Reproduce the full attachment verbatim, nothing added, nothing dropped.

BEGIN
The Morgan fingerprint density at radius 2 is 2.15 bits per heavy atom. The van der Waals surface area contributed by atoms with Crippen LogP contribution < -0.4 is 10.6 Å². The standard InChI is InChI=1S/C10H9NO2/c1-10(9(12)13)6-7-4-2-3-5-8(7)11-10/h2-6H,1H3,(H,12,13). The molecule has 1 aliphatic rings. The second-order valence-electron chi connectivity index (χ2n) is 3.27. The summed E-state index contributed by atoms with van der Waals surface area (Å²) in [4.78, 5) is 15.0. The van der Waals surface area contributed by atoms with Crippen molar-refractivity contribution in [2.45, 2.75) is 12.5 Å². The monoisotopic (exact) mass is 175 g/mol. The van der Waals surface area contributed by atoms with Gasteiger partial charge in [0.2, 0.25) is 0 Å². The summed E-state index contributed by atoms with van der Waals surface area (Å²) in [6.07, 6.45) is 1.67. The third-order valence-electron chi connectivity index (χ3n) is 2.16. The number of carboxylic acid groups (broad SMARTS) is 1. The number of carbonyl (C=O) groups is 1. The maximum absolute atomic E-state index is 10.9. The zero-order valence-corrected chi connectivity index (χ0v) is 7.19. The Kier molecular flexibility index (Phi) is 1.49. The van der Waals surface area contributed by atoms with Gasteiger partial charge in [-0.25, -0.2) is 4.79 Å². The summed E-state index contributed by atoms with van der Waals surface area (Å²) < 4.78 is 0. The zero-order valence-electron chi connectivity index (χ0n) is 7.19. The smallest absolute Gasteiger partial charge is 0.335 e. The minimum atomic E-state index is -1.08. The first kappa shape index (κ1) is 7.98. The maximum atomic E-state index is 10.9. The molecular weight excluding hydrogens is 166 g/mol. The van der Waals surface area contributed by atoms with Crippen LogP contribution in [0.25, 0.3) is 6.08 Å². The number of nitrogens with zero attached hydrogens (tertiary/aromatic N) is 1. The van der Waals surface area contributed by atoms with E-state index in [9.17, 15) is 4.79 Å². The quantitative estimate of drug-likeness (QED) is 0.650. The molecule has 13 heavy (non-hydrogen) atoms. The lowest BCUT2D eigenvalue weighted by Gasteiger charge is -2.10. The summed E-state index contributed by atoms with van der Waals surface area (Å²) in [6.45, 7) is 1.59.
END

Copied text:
The Morgan fingerprint density at radius 2 is 2.15 bits per heavy atom. The van der Waals surface area contributed by atoms with Crippen LogP contribution < -0.4 is 10.6 Å². The standard InChI is InChI=1S/C10H9NO2/c1-10(9(12)13)6-7-4-2-3-5-8(7)11-10/h2-6H,1H3,(H,12,13). The molecule has 1 aliphatic rings. The second-order valence-electron chi connectivity index (χ2n) is 3.27. The summed E-state index contributed by atoms with van der Waals surface area (Å²) in [4.78, 5) is 15.0. The van der Waals surface area contributed by atoms with Crippen molar-refractivity contribution in [2.45, 2.75) is 12.5 Å². The monoisotopic (exact) mass is 175 g/mol. The van der Waals surface area contributed by atoms with Gasteiger partial charge in [0.2, 0.25) is 0 Å². The summed E-state index contributed by atoms with van der Waals surface area (Å²) in [6.07, 6.45) is 1.67. The third-order valence-electron chi connectivity index (χ3n) is 2.16. The number of carboxylic acid groups (broad SMARTS) is 1. The number of carbonyl (C=O) groups is 1. The maximum absolute atomic E-state index is 10.9. The zero-order valence-corrected chi connectivity index (χ0v) is 7.19. The Kier molecular flexibility index (Phi) is 1.49. The van der Waals surface area contributed by atoms with Gasteiger partial charge in [-0.25, -0.2) is 4.79 Å². The summed E-state index contributed by atoms with van der Waals surface area (Å²) < 4.78 is 0. The zero-order valence-electron chi connectivity index (χ0n) is 7.19. The smallest absolute Gasteiger partial charge is 0.335 e. The minimum atomic E-state index is -1.08. The first kappa shape index (κ1) is 7.98. The maximum atomic E-state index is 10.9. The molecular weight excluding hydrogens is 166 g/mol. The van der Waals surface area contributed by atoms with Crippen LogP contribution in [0.25, 0.3) is 6.08 Å². The number of nitrogens with zero attached hydrogens (tertiary/aromatic N) is 1. The van der Waals surface area contributed by atoms with E-state index in [9.17, 15) is 4.79 Å². The quantitative estimate of drug-likeness (QED) is 0.650. The molecule has 13 heavy (non-hydrogen) atoms. The lowest BCUT2D eigenvalue weighted by Gasteiger charge is -2.10. The summed E-state index contributed by atoms with van der Waals surface area (Å²) in [6.45, 7) is 1.59.